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The Gardens of Alcatraz Reveal a Fascinating History

by Judy M. Zimmerman

After 50 years of living in Sacramento, I finally made it to Alcatraz last April. I expected only to take a Cellhouse Audio Tour of the island’s grim rock concrete fortress, but what a special surprise it was to also discover the beautifully restored gardens surrounding the prison.

Alive with fragrant roses in bloom, sweet peas, lilies, and a large variety of other flowers, the gardens are a stark contrast to the somber prison as they reveal much of the island’s fascinating history.

Alcatraz was first inhabited in the mid 1800’s when it was used as an army fortress, but it soon transitioned into a military prison in 1861. The military began importing soil from nearby Angel Island and the Presidio, and as early as 1865, Victorian-style gardens were planted adjacent to the citadel on the summit.

Later in 1934 when it became a federal prison, to lift their spirits and make the bleak rock look more like home, the gardening continued with the families of wardens, guards, and a few privileged prisoners. The warden’s secretary, Fred Reichel, imported many of the plant species from the world’s other Mediterranean climates. Reichel eventually recruited other inmate gardeners who proved to be natural plantsmen.

While the hardship of Alcatraz’s prisoners have been well-documented, the plants scarcely had an easier time of it. The weather on the island can be harsh–from unrelenting sun to chilling fog and cutting winds. The plants had to be of a hardy variety to survive.

“For eight years the hillside gardens provided a refuge; the work became an obsession, the one thing I could do well,” said prison inmate Elliott Michener.

After parole, Michener wrote to the warden, ”For the first time I’m learning how much better one can do living honestly than by counterfeiting! We have cars and fat bank accounts…And we have a favor to ask: will you send us a bush of our old ‘Gardenia’ rose?”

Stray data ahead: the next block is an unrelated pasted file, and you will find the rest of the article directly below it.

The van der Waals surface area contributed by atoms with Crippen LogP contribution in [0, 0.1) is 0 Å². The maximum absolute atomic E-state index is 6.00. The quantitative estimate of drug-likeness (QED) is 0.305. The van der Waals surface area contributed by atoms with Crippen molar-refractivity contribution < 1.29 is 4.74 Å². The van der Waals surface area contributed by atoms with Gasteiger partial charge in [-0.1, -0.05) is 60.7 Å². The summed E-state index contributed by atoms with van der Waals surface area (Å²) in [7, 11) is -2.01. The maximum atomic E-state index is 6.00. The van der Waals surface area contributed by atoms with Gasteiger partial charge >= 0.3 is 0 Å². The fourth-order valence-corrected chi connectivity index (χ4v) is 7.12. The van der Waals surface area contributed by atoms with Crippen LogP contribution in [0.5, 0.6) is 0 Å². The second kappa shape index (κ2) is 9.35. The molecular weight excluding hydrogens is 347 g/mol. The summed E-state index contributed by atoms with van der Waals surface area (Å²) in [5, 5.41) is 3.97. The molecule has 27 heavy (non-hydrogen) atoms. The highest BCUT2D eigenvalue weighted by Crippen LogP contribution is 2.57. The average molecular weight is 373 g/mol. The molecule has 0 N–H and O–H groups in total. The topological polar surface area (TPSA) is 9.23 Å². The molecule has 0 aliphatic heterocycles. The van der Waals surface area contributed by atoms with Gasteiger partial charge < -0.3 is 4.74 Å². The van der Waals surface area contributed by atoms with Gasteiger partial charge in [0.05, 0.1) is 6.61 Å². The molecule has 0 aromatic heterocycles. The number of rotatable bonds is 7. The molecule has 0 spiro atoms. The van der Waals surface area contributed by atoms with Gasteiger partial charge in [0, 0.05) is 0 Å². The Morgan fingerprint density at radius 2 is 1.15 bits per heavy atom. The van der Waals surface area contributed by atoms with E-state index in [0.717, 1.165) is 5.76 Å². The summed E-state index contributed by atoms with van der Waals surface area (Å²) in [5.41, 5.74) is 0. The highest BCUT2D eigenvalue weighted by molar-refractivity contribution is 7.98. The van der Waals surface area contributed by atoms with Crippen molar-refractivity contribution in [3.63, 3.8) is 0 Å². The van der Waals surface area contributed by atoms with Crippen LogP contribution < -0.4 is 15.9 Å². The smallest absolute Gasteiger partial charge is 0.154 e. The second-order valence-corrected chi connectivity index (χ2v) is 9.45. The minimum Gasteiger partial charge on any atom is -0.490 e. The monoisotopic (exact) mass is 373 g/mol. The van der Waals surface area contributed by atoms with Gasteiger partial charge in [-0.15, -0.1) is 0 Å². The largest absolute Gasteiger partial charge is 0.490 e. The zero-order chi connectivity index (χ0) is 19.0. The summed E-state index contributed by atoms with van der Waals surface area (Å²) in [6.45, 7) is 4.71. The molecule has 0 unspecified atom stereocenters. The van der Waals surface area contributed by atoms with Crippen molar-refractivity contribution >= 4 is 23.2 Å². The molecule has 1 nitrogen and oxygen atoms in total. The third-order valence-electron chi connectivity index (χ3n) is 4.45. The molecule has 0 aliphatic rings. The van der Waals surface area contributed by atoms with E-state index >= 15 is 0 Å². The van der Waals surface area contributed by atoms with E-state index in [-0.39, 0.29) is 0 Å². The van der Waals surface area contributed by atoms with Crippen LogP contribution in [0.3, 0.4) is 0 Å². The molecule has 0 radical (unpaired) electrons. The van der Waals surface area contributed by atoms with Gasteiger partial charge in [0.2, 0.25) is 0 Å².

After the prison closed in 1963, the manicured landscape of flowering terraces, colorful succulents and lawns became overgrown and wild, but survived decades without care.

Then in 2003, the Garden Conservancy and the Golden Gate National Parks Conservancy formed a partnership with the National Park Service to restore and maintain the gardens.

Dedicated volunteers began in earnest to clear away the overgrowth, sometimes 10 feet high, and the ghosts of Alcatraz amazingly emerged from the tangle of vines: neatly laid out beds and paths, heirloom roses, bulbs and ornamentals.

The gardens of Alcatraz cover about four of the island’s 22.5 acres. They can be easily missed by tourists who visit Alcatraz more intent on seeing where Al Capone was locked up than the drifts of drosanthemum and the sea of aeoniums.

Some are nestled in the foundations of torn-down Victorians, hidden around bends and spread out around the old cell block.

“The gardens are testaments to the human spirit, to the desire to create life and beauty even in a forbidding environment. Perhaps this above all makes them so inspiring—and so touching,” said Delphine Hirasuna in her book, The Gardens of Alcatraz.

Although the gardens are open for viewing all year round, they are special in the spring, which brings the iris, freesia and fuchsia and a ground cover that bursts with pink blooms.

Fortunately, docent volunteer Monica Beary, met us at the Alcatraz dock to lead a tour through the restored gardens, including those that are off limit to most visitors–Officers’ Row and the Rose Terrace.

If You Go

o Visitors should arrive early to take the 9:10 ferry from Pier 33 at San Francisco’s

Fisherman’s Wharf.

o To purchase ferry tickets, book well in advance at or call (415)981-7625.

o To schedule a garden tour for a group, send an e-mail to

o For more information:



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